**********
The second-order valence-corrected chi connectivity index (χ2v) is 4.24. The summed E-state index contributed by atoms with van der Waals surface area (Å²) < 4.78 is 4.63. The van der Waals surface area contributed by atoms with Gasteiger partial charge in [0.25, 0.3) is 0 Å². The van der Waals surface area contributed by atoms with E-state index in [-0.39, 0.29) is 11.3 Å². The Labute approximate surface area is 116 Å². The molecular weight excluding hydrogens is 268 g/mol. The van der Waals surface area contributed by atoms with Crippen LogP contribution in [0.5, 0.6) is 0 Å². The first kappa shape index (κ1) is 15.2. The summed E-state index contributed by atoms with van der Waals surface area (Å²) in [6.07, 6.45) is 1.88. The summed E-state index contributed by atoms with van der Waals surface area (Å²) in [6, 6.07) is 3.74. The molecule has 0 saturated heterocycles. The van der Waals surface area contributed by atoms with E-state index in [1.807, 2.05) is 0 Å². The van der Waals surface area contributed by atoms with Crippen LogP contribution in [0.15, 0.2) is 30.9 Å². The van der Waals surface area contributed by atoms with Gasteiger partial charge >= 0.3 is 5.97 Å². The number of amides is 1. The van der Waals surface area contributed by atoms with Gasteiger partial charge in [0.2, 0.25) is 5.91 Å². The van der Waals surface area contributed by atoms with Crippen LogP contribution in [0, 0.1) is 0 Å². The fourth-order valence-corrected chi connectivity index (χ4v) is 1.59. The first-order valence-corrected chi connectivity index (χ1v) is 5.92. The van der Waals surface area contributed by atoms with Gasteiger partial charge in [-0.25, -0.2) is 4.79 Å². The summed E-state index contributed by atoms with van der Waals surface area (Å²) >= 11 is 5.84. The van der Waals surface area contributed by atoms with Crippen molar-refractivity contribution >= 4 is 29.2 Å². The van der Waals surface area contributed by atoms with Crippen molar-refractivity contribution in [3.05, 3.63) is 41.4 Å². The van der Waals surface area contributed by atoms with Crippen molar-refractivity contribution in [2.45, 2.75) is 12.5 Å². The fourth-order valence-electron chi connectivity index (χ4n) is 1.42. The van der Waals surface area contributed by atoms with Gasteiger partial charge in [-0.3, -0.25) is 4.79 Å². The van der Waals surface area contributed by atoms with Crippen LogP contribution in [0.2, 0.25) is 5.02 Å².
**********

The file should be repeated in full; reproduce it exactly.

The second-order valence-corrected chi connectivity index (χ2v) is 4.24. The summed E-state index contributed by atoms with van der Waals surface area (Å²) < 4.78 is 4.63. The van der Waals surface area contributed by atoms with Gasteiger partial charge in [0.25, 0.3) is 0 Å². The van der Waals surface area contributed by atoms with E-state index in [-0.39, 0.29) is 11.3 Å². The Labute approximate surface area is 116 Å². The molecular weight excluding hydrogens is 268 g/mol. The van der Waals surface area contributed by atoms with Crippen LogP contribution in [0.5, 0.6) is 0 Å². The first kappa shape index (κ1) is 15.2. The summed E-state index contributed by atoms with van der Waals surface area (Å²) in [6.07, 6.45) is 1.88. The summed E-state index contributed by atoms with van der Waals surface area (Å²) in [6, 6.07) is 3.74. The molecule has 0 saturated heterocycles. The van der Waals surface area contributed by atoms with E-state index in [1.807, 2.05) is 0 Å². The van der Waals surface area contributed by atoms with Crippen LogP contribution in [0.15, 0.2) is 30.9 Å². The van der Waals surface area contributed by atoms with Gasteiger partial charge >= 0.3 is 5.97 Å². The number of amides is 1. The van der Waals surface area contributed by atoms with Gasteiger partial charge in [0.2, 0.25) is 5.91 Å². The van der Waals surface area contributed by atoms with Crippen LogP contribution in [0, 0.1) is 0 Å². The fourth-order valence-corrected chi connectivity index (χ4v) is 1.59. The first-order valence-corrected chi connectivity index (χ1v) is 5.92. The van der Waals surface area contributed by atoms with Gasteiger partial charge in [-0.25, -0.2) is 4.79 Å². The summed E-state index contributed by atoms with van der Waals surface area (Å²) >= 11 is 5.84. The van der Waals surface area contributed by atoms with Crippen molar-refractivity contribution >= 4 is 29.2 Å². The van der Waals surface area contributed by atoms with Crippen molar-refractivity contribution in [3.05, 3.63) is 41.4 Å². The van der Waals surface area contributed by atoms with Crippen molar-refractivity contribution in [2.45, 2.75) is 12.5 Å². The fourth-order valence-electron chi connectivity index (χ4n) is 1.42. The van der Waals surface area contributed by atoms with Gasteiger partial charge in [-0.3, -0.25) is 4.79 Å². The van der Waals surface area contributed by atoms with Crippen LogP contribution in [0.2, 0.25) is 5.02 Å².